So why does he persist? He’s enamored with the history, the role it has played in California’s viticulture, and the special quality of fruit from the old vines. He is also a self-professed glutton for punishment, whose goal in life is to have a full understanding of Zinfandel at some point! It can be comfortably argued that he needs a new goal.

Maybe a marketing class is in order. Actually, scratch that, but consider this. Carlisle does no marketing in the traditional sense so that they can pass the savings onto the consumer, quite literally.

According to Mike, “We do lose money on some wines like the Sonoma County wines, the cost of goods for those wines is such that we’re losing money on them but with no marketing, our rationale is that the Sonoma County wines are our marketing.”

This is Carlisle’s advertising strategy, put the wine in people’s mouths and let them decide if they want more. Pretty ballsy move if you ask me and one that seems to suit Mike just fine. After all, he would prefer not to have to “go out and push our wine.” Instead preferring to “sell wines to anyone. Keeping prices down means they sell themselves and don’t have to be marketed. Leaving me more time to be in the cellar, where I’d rather be.”

This strategy work in many ways because Mike’s approach to wine is fairly simple. He has three goals, in his words they are:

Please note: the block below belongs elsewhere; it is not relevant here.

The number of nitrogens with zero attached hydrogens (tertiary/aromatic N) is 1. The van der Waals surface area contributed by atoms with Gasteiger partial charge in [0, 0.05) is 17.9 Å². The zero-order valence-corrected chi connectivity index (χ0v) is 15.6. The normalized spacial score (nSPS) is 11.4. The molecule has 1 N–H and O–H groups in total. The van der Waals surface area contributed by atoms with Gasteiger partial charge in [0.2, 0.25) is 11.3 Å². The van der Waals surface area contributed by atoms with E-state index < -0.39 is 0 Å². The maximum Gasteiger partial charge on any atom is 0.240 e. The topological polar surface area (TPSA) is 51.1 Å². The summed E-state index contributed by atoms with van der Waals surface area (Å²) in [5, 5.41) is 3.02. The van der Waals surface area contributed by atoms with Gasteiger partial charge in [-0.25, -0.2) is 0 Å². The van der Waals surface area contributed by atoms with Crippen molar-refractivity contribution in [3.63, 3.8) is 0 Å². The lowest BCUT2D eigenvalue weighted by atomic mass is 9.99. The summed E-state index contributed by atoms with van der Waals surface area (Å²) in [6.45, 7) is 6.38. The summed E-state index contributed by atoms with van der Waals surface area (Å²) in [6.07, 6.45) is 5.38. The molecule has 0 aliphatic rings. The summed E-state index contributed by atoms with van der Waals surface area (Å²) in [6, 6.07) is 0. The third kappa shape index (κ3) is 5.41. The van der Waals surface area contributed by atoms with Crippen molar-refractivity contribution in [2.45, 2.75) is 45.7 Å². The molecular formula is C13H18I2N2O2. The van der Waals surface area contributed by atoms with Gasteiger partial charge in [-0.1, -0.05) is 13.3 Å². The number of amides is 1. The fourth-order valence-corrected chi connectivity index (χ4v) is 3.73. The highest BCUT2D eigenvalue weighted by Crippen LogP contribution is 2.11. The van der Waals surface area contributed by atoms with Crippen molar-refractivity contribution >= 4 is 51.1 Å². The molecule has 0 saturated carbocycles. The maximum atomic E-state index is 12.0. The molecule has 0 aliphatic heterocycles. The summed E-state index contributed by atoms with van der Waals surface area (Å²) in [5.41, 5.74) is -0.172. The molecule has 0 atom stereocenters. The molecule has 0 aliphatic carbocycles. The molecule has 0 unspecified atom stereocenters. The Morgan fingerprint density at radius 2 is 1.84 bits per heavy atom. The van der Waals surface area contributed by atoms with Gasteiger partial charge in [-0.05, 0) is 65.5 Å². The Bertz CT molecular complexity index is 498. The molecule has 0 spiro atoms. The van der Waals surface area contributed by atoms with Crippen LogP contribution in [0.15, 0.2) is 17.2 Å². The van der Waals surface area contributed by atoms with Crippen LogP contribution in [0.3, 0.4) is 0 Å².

1) Make a wine that is true to the vintage
2) Make a wine that is true to its source, its terroir
3) Make a wine I want to drink

I don’t know if he has succeeded, every consumer needs to judge that for himself, but I have to agree with him regarding point number three. He has certainly made plenty of wines that I want to drink!

In honor of this article, I’ve dug through some of my older vintages of Carlisle wines to provide a bit of a retrospective tasting perspective on the wines. You might ask why I didn’t taste more recent wines, and the answer is simple. Mike’s wines need a few years to show their best. How many years depends on the vintage and vineyards, but as a rule of thumb, I think the wines show their best some four to eight years after the vintage.

Before we jump into the tasting notes, a few more words are in order about Carlisle. The winery is named after Mike’s wife Kendall, whose maiden name was Carlisle. It’s a relatively modest operation that was born from a dream. You see, Mike had been in software development for years when he was bitten by the winemaking bug.